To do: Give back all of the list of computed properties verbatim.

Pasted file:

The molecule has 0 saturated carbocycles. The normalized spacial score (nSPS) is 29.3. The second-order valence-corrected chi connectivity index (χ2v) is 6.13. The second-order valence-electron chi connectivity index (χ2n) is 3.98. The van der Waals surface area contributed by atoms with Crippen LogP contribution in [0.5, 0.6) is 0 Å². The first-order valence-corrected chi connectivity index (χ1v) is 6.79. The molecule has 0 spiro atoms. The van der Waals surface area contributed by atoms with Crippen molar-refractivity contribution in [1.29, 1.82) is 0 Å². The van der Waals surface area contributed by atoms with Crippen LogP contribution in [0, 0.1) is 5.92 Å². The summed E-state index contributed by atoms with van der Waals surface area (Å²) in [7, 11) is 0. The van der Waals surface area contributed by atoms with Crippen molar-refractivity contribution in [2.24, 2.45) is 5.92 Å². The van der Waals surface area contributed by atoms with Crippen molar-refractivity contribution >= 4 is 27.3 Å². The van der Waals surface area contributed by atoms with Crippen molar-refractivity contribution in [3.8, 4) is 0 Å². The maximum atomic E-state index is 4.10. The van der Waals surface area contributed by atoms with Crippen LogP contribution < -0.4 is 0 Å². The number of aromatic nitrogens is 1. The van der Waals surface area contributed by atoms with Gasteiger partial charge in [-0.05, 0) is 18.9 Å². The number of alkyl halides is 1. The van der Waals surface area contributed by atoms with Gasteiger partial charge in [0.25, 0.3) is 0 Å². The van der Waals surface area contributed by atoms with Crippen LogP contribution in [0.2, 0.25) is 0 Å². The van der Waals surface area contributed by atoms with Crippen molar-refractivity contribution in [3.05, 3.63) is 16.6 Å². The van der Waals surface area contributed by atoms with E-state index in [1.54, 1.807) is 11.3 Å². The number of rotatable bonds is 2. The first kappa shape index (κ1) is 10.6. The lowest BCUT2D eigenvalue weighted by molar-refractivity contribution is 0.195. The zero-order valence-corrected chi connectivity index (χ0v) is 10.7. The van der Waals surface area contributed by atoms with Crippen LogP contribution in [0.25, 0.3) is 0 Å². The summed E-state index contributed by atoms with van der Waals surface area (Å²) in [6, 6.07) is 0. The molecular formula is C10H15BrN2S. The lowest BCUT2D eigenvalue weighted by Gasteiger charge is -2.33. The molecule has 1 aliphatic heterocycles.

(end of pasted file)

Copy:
The molecule has 0 saturated carbocycles. The normalized spacial score (nSPS) is 29.3. The second-order valence-corrected chi connectivity index (χ2v) is 6.13. The second-order valence-electron chi connectivity index (χ2n) is 3.98. The van der Waals surface area contributed by atoms with Crippen LogP contribution in [0.5, 0.6) is 0 Å². The first-order valence-corrected chi connectivity index (χ1v) is 6.79. The molecule has 0 spiro atoms. The van der Waals surface area contributed by atoms with Crippen molar-refractivity contribution in [1.29, 1.82) is 0 Å². The van der Waals surface area contributed by atoms with Crippen LogP contribution in [0, 0.1) is 5.92 Å². The summed E-state index contributed by atoms with van der Waals surface area (Å²) in [7, 11) is 0. The van der Waals surface area contributed by atoms with Crippen molar-refractivity contribution in [2.24, 2.45) is 5.92 Å². The van der Waals surface area contributed by atoms with Crippen molar-refractivity contribution >= 4 is 27.3 Å². The van der Waals surface area contributed by atoms with Crippen molar-refractivity contribution in [3.8, 4) is 0 Å². The maximum atomic E-state index is 4.10. The van der Waals surface area contributed by atoms with Crippen LogP contribution < -0.4 is 0 Å². The number of aromatic nitrogens is 1. The van der Waals surface area contributed by atoms with Gasteiger partial charge in [-0.05, 0) is 18.9 Å². The number of alkyl halides is 1. The van der Waals surface area contributed by atoms with Gasteiger partial charge in [0.25, 0.3) is 0 Å². The van der Waals surface area contributed by atoms with Crippen LogP contribution in [0.2, 0.25) is 0 Å². The van der Waals surface area contributed by atoms with Crippen molar-refractivity contribution in [3.05, 3.63) is 16.6 Å². The van der Waals surface area contributed by atoms with E-state index in [1.54, 1.807) is 11.3 Å². The number of rotatable bonds is 2. The first kappa shape index (κ1) is 10.6. The lowest BCUT2D eigenvalue weighted by molar-refractivity contribution is 0.195. The zero-order valence-corrected chi connectivity index (χ0v) is 10.7. The van der Waals surface area contributed by atoms with Crippen LogP contribution in [0.25, 0.3) is 0 Å². The summed E-state index contributed by atoms with van der Waals surface area (Å²) in [6, 6.07) is 0. The molecular formula is C10H15BrN2S. The lowest BCUT2D eigenvalue weighted by Gasteiger charge is -2.33. The molecule has 1 aliphatic heterocycles.